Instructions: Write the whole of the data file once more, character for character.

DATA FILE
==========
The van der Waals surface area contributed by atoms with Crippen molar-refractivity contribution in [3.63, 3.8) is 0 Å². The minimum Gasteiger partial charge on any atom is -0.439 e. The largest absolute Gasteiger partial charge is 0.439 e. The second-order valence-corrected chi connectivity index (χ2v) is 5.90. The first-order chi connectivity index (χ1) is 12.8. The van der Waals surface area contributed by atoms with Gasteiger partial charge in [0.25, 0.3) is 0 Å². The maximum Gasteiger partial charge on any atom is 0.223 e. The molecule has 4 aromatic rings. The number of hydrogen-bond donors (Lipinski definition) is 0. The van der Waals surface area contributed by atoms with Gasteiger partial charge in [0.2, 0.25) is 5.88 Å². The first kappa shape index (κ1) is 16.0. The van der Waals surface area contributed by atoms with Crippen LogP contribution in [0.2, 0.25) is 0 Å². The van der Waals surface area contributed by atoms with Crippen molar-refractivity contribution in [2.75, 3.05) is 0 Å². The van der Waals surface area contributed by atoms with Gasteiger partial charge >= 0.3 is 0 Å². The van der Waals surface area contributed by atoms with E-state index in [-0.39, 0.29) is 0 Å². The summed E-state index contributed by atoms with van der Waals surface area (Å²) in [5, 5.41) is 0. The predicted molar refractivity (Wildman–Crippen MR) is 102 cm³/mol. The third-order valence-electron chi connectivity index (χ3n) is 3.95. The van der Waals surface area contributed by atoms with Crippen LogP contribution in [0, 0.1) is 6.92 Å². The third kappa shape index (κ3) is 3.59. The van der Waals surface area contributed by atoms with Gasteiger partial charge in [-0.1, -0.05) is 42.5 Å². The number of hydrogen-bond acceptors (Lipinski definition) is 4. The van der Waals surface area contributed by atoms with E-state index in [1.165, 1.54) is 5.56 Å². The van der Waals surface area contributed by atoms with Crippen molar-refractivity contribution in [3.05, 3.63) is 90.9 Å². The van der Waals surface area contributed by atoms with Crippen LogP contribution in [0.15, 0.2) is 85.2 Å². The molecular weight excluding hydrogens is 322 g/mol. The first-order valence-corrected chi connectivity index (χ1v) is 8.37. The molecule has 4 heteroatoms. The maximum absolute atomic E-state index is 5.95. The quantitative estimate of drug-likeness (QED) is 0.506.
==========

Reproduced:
The van der Waals surface area contributed by atoms with Crippen molar-refractivity contribution in [3.63, 3.8) is 0 Å². The minimum Gasteiger partial charge on any atom is -0.439 e. The largest absolute Gasteiger partial charge is 0.439 e. The second-order valence-corrected chi connectivity index (χ2v) is 5.90. The first-order chi connectivity index (χ1) is 12.8. The van der Waals surface area contributed by atoms with Gasteiger partial charge in [0.25, 0.3) is 0 Å². The maximum Gasteiger partial charge on any atom is 0.223 e. The molecule has 4 aromatic rings. The number of hydrogen-bond donors (Lipinski definition) is 0. The van der Waals surface area contributed by atoms with Gasteiger partial charge in [0.2, 0.25) is 5.88 Å². The first kappa shape index (κ1) is 16.0. The van der Waals surface area contributed by atoms with Crippen LogP contribution in [0.2, 0.25) is 0 Å². The van der Waals surface area contributed by atoms with Crippen molar-refractivity contribution in [2.75, 3.05) is 0 Å². The van der Waals surface area contributed by atoms with Gasteiger partial charge >= 0.3 is 0 Å². The van der Waals surface area contributed by atoms with E-state index in [-0.39, 0.29) is 0 Å². The summed E-state index contributed by atoms with van der Waals surface area (Å²) in [5, 5.41) is 0. The predicted molar refractivity (Wildman–Crippen MR) is 102 cm³/mol. The third-order valence-electron chi connectivity index (χ3n) is 3.95. The van der Waals surface area contributed by atoms with Crippen LogP contribution in [0, 0.1) is 6.92 Å². The third kappa shape index (κ3) is 3.59. The van der Waals surface area contributed by atoms with Gasteiger partial charge in [-0.1, -0.05) is 42.5 Å². The number of hydrogen-bond acceptors (Lipinski definition) is 4. The van der Waals surface area contributed by atoms with E-state index in [1.165, 1.54) is 5.56 Å². The van der Waals surface area contributed by atoms with Crippen molar-refractivity contribution in [3.05, 3.63) is 90.9 Å². The van der Waals surface area contributed by atoms with Crippen LogP contribution in [0.15, 0.2) is 85.2 Å². The molecular weight excluding hydrogens is 322 g/mol. The first-order valence-corrected chi connectivity index (χ1v) is 8.37. The molecule has 4 heteroatoms. The maximum absolute atomic E-state index is 5.95. The quantitative estimate of drug-likeness (QED) is 0.506.